Periods of drought in the southwest are nothing new. Cycles of wet and dry have occurred for as long as the planet has been revolving around the sun, since dinosaurs roamed the shores of an inland sea that now makes up the Raton-Clayton volcanic field in northeastern New Mexico. More recently this paucity of moisture has persisted through periods of exploration and exploitation by Native Americans, Spanish conquistadores, fur trappers, coal miners, ranchers and farmers.
For the last hundred years, as mines closed down operations, ranching and farming became the way of life. These small family operations were scattered across the plains, and supported and fed those seeking the American West way of life. They survived the dustbowl of the 1930s, the drought of the 1950s, and any subsequent dry interludes. I have spoken with those who lived through these parched periods, and they all say that the recent lack of water, which has spanned the last several years, is the worst they have ever encountered. There is some dispute as to how long it has been going on, but most mark the year 2000 as the start, with the worst portion being the last three to five years.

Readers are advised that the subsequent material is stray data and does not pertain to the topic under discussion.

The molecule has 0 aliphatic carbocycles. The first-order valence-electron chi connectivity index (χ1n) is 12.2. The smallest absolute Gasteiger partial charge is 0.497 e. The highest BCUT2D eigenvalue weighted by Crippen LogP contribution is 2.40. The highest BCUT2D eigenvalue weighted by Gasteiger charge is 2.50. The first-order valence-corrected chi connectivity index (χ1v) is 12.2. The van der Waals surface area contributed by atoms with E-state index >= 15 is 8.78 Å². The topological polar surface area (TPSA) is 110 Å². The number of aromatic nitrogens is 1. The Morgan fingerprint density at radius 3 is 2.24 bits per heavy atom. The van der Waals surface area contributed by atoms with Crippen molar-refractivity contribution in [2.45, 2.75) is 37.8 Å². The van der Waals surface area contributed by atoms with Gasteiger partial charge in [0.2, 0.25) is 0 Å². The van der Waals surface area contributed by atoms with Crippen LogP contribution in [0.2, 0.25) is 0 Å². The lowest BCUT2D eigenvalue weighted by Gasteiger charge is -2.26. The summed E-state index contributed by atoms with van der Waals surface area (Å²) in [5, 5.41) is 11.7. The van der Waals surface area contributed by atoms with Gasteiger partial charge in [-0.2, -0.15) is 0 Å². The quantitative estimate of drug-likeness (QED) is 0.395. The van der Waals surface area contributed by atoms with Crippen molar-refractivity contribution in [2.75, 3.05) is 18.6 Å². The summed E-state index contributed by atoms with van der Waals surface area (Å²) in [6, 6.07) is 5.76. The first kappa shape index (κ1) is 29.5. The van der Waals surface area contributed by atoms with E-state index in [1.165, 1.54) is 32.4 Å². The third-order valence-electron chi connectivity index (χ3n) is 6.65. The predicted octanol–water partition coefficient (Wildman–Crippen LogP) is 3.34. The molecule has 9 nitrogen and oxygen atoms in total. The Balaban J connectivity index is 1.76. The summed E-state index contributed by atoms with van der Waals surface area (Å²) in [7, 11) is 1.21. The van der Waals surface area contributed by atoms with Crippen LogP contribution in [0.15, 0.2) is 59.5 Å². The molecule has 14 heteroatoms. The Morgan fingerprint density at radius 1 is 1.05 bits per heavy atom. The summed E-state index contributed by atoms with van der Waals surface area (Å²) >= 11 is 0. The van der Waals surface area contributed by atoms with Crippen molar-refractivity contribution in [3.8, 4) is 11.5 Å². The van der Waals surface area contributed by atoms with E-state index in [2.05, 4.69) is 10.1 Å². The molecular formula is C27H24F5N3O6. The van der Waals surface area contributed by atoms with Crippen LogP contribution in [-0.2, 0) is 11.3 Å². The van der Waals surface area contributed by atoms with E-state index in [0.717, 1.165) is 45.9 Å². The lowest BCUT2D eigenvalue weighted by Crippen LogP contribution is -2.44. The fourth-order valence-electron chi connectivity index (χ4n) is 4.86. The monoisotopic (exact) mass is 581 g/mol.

Since 2013, I have been documenting the alterations in the land and lifestyle of northeastern New Mexico, concentrating on Colfax and Union counties. Relying on photographs, video footage and interviews, I have recorded these changes. Leading a small team, I have made trips to the areas most affected, and have interviewed ranchers who had to reduce their herds, sell off land or take jobs elsewhere to keep things going. Farming in the area is very limited because of a lack of winter moisture, which leaves little water for irrigation. Most depend on snowpack along with spring and summer rains to grow hay for their herds.
The Maxwell Wildlife Refuge is in Colfax County, and for many years those who tended the lands in this area were contracted to farm their fields in order to feed the migrating birds. These fields now lie fallow, and many birds have had to change their migration routes to rest and recuperate in other areas for the winter.
The images you see are from the area in and around the Wildlife Refuge.